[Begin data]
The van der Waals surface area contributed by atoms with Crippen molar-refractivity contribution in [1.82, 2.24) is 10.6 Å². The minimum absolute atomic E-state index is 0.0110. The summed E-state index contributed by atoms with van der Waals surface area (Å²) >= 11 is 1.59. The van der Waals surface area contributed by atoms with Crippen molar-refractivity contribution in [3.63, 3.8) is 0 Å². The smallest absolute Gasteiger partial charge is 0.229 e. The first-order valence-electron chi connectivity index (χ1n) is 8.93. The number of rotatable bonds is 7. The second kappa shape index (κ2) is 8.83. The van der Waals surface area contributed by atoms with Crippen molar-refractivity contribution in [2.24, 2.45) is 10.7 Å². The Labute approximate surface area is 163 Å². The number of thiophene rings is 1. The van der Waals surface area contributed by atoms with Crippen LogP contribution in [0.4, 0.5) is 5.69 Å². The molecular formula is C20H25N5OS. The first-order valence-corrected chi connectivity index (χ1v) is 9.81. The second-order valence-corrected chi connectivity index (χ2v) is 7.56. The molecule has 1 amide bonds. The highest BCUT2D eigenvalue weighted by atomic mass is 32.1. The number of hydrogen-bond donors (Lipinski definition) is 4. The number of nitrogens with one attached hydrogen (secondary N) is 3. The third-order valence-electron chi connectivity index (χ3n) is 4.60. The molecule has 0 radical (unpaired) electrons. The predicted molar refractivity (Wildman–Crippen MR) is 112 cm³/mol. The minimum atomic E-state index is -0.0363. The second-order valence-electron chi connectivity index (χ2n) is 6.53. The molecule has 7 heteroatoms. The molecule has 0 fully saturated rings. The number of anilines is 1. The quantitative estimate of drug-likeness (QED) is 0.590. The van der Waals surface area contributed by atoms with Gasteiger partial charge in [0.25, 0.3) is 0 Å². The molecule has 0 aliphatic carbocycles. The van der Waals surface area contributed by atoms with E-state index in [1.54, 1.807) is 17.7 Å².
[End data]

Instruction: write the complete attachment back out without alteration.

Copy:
The van der Waals surface area contributed by atoms with Crippen molar-refractivity contribution in [1.82, 2.24) is 10.6 Å². The minimum absolute atomic E-state index is 0.0110. The summed E-state index contributed by atoms with van der Waals surface area (Å²) >= 11 is 1.59. The van der Waals surface area contributed by atoms with Crippen molar-refractivity contribution in [3.63, 3.8) is 0 Å². The smallest absolute Gasteiger partial charge is 0.229 e. The first-order valence-electron chi connectivity index (χ1n) is 8.93. The number of rotatable bonds is 7. The second kappa shape index (κ2) is 8.83. The van der Waals surface area contributed by atoms with Crippen molar-refractivity contribution in [2.24, 2.45) is 10.7 Å². The Labute approximate surface area is 163 Å². The number of thiophene rings is 1. The van der Waals surface area contributed by atoms with Crippen LogP contribution in [0.4, 0.5) is 5.69 Å². The molecular formula is C20H25N5OS. The first-order valence-corrected chi connectivity index (χ1v) is 9.81. The second-order valence-corrected chi connectivity index (χ2v) is 7.56. The molecule has 1 amide bonds. The highest BCUT2D eigenvalue weighted by atomic mass is 32.1. The number of hydrogen-bond donors (Lipinski definition) is 4. The number of nitrogens with one attached hydrogen (secondary N) is 3. The third-order valence-electron chi connectivity index (χ3n) is 4.60. The molecule has 0 radical (unpaired) electrons. The predicted molar refractivity (Wildman–Crippen MR) is 112 cm³/mol. The minimum atomic E-state index is -0.0363. The second-order valence-electron chi connectivity index (χ2n) is 6.53. The molecule has 7 heteroatoms. The molecule has 0 fully saturated rings. The number of anilines is 1. The quantitative estimate of drug-likeness (QED) is 0.590. The van der Waals surface area contributed by atoms with Gasteiger partial charge in [0.25, 0.3) is 0 Å². The molecule has 0 aliphatic carbocycles. The van der Waals surface area contributed by atoms with E-state index in [1.54, 1.807) is 17.7 Å².